Freshwater Outflow from Beaufort Sea Could Alter Global Climate Patterns

  • 3 March 2021
Freshwater Outflow from Beaufort Sea Could Alter Global Climate Patterns

The Beaufort Sea, which is the largest Arctic Ocean freshwater reservoir, has increased its freshwater content by 40% over the past two decades. How and where this water will flow into the Atlantic Ocean is important for local and global ocean conditions. A new study, funded by a collaboration between CPO’s Climate Variability & Predictability (CVP) and DOE's Earth and Environmental System Modeling Program (E2SM), shows that the freshwater travels through the Canadian Archipelago to reach the Labrador Sea, rather than through the wider marine passageways that connect to seas in Northern Europe. The study is led by researchers with the University of Washington, Los Alamos National Laboratory, and NOAA’s Pacific Marine Environmental Laboratory (PMEL) and is published in Nature Communications.

Their findings have implications for the Labrador Sea marine environment, since Arctic water tends to be fresher but also rich in nutrients. This pathway also affects larger oceanic currents, namely a conveyor-belt in the Atlantic Ocean—known as the Atlantic Meridional Overturning Circulation (AMOC)—in which colder, heavier water sinks in the North Atlantic and comes back along the surface as the Gulf Stream. Fresher, lighter water entering the Labrador Sea could slow that overturning circulation. In fact, a recent Washington Post article noted that scientists are already seeing a slowing in AMOC. This study suggests that AMOC strength is affected by these sources of freshwater in the Arctic Ocean and Labrador Sea.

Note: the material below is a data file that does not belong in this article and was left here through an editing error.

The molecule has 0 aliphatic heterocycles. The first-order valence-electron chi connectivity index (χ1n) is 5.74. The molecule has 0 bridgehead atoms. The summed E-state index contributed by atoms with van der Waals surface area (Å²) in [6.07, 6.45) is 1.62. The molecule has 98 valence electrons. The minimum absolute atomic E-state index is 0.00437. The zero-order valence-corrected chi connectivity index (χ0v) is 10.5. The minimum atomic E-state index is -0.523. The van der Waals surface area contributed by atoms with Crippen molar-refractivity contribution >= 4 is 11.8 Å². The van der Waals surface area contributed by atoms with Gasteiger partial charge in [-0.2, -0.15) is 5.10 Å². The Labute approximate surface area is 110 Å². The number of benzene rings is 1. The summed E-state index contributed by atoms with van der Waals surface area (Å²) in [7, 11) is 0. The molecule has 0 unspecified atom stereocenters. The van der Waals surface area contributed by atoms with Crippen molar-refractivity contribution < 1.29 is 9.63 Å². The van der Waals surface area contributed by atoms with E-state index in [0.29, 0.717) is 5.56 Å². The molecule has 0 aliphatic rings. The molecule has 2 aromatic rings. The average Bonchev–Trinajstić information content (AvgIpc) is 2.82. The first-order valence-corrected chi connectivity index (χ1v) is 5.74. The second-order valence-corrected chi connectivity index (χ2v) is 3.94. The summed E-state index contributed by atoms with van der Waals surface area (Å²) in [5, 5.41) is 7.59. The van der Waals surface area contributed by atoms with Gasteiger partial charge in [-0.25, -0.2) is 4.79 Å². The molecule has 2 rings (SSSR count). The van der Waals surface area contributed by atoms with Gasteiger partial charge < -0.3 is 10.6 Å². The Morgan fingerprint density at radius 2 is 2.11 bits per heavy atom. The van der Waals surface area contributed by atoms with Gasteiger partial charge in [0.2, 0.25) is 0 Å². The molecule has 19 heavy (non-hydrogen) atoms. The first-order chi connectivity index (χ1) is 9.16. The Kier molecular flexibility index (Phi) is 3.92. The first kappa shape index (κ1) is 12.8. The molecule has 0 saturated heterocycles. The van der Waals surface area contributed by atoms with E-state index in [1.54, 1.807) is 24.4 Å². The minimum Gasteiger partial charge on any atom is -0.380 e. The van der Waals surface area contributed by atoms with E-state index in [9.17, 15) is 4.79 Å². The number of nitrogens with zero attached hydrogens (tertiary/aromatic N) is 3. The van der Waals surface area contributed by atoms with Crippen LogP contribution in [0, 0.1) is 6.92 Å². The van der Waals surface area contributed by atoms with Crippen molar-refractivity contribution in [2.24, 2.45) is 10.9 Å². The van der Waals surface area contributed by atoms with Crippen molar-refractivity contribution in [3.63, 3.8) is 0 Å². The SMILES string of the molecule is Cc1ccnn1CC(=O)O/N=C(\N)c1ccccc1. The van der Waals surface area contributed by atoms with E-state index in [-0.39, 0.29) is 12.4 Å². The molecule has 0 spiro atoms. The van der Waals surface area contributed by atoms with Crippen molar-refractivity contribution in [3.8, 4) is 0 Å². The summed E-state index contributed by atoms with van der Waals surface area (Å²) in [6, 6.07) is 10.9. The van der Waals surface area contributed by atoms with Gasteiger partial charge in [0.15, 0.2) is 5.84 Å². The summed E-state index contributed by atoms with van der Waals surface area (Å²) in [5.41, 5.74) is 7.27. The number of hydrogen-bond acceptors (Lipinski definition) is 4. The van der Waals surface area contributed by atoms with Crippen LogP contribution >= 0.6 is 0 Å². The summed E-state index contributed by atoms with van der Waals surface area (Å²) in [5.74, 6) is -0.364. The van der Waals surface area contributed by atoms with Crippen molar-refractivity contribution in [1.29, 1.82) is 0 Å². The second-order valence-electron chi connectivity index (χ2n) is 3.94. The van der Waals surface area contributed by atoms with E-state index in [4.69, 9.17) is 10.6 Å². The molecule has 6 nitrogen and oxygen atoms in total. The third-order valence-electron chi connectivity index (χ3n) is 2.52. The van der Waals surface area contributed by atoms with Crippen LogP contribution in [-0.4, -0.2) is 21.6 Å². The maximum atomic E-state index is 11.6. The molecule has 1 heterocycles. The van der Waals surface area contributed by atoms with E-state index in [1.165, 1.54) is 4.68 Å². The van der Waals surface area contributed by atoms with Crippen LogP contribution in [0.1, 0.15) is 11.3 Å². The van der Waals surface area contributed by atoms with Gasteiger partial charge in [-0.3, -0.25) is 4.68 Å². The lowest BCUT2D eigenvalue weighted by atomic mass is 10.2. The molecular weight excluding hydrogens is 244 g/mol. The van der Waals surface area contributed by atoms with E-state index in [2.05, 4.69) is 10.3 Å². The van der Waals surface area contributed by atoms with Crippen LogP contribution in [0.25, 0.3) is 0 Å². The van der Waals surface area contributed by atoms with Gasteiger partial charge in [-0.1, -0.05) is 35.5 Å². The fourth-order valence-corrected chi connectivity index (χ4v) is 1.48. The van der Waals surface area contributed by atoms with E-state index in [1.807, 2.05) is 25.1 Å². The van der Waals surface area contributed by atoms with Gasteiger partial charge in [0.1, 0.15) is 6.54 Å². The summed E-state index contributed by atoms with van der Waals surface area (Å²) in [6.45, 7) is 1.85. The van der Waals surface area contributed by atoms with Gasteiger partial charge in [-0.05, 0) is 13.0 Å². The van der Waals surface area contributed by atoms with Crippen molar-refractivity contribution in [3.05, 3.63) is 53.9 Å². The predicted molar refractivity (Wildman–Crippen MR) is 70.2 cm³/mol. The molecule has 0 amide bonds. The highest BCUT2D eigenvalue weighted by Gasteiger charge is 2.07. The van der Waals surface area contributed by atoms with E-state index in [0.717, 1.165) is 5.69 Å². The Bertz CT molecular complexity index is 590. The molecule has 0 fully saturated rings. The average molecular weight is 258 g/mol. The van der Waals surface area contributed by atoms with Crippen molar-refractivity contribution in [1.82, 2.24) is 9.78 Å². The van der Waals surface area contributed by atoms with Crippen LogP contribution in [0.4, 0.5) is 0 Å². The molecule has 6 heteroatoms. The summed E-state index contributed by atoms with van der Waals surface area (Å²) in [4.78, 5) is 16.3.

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Further information available from both the University of Washington and Los Alamos National Laboratory press releases.

Image: Dye tracer released from the Beaufort Gyre region of the western Artic Ocean indicates freshwater transport through the Canadian Arctic Archipelago into the western Labrador Sea, causing freshening there. Image credit: Francesca Samsel and Greg Abram (University of Texas at Austin).




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